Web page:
In the wake of expected heavy university staff cuts, calls have been made for senior executives at all universities to take significant pay cuts.
It is anticipated that up to 25,000 higher education employees are in the firing line as the funding normally drawn from overseas students grinds to a halt.
Honorary Professor at Macquarie University Margaret Sims, a long-time advocate for higher education staff, said university executives should demonstrate solidarity with their staff by volunteering to take cuts and use that money to support the lower paid staff who were losing their income.
"Some of the executives are earning up to $900,000 a year so there is room for generosity", Professor Sims said.
She pointed out that Melbourne's LaTrobe University and the University of NSW had shown good leadership in this area with news that senior executives agreeing to take 20% pay cuts.
"That's a great initiative by these unis, but it is far from universal. We have a situation where casual staff and lower-paid workers are struggling and stand to lose their homes and provide for themselves at the most basic level," she said.
"Pay increases for staff negotiated at the last enterprise bargaining round are not going to be passed on to staff at this point. You can certainly see the logic in delaying pay rises, but at the same time, it would be good to see the pain shared.
"The impact on life between someone taking a pay cut on $900,000 a year and a casual earning $14,000 a year is very significant."
"It's also really important that the government acknowledges the realities of the higher education sector and redefines the criteria for the JobKeeper allowance," Prof Sims said.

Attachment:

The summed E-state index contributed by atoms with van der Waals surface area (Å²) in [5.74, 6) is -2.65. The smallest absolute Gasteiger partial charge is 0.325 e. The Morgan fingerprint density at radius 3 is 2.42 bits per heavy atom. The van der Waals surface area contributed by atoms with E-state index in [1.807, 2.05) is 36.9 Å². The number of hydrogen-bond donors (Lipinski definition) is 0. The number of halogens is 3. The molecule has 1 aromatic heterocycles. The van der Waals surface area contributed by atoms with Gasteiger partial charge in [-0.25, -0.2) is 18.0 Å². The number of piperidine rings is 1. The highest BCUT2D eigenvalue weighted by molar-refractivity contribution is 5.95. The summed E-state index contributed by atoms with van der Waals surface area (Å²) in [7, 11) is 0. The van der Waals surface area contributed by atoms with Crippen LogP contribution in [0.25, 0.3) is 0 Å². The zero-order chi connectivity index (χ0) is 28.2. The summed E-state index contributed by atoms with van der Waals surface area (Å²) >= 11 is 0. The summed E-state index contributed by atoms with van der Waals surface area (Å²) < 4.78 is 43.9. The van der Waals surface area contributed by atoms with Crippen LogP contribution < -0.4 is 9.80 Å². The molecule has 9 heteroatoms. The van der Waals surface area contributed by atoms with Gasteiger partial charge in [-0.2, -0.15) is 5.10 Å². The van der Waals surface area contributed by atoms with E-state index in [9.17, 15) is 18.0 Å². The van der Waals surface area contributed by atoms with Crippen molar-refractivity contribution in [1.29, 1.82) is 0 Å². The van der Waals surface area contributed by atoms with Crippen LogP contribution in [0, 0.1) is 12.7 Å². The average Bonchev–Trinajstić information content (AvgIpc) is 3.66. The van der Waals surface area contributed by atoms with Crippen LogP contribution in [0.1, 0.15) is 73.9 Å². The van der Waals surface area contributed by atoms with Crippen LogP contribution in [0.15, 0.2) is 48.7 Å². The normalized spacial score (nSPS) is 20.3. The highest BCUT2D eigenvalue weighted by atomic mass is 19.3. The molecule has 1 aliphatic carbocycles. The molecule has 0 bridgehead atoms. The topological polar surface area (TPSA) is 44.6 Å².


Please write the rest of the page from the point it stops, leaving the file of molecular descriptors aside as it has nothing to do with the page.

Some of the executives are earning up to $900,000 a year so there is room for generosityProfessor Margaret Sims
"The government allowance presently excludes university-employed casuals because they have never had 12 months of regular employment. That's not the way higher education employment operates. It never has. Employment is more piecemeal and uncertain," she said.
Universities are in a parlous state. Their potential sources of funding are being decimated. Not only are COVID-19 travel restrictions preventing foreign students from attending universities, but with domestic students compelled to study online there are concerns about their response to studying in this manner and a possible hike in the drop-out rate.
"The reduction of overseas students will have a flow-on effect for many years," Prof Sims said.
"No first year students this year, means no second year students next year and so on. Four and five year courses will be severely impacted."
Students currently on a gap year are losing their jobs as businesses shut down and part-time work disappears, and therefore their potential savings to assist them attending university next year are disappearing.
But the University of Canberra said last week that it expected a surge in demand for short courses.
Parents who are losing income are also less capable of supporting their children.
Education minister, Dan Tehan, announced the federal government will provide an $18 billion support package for university students, but this will do little to mitigate job losses across the higher education sector.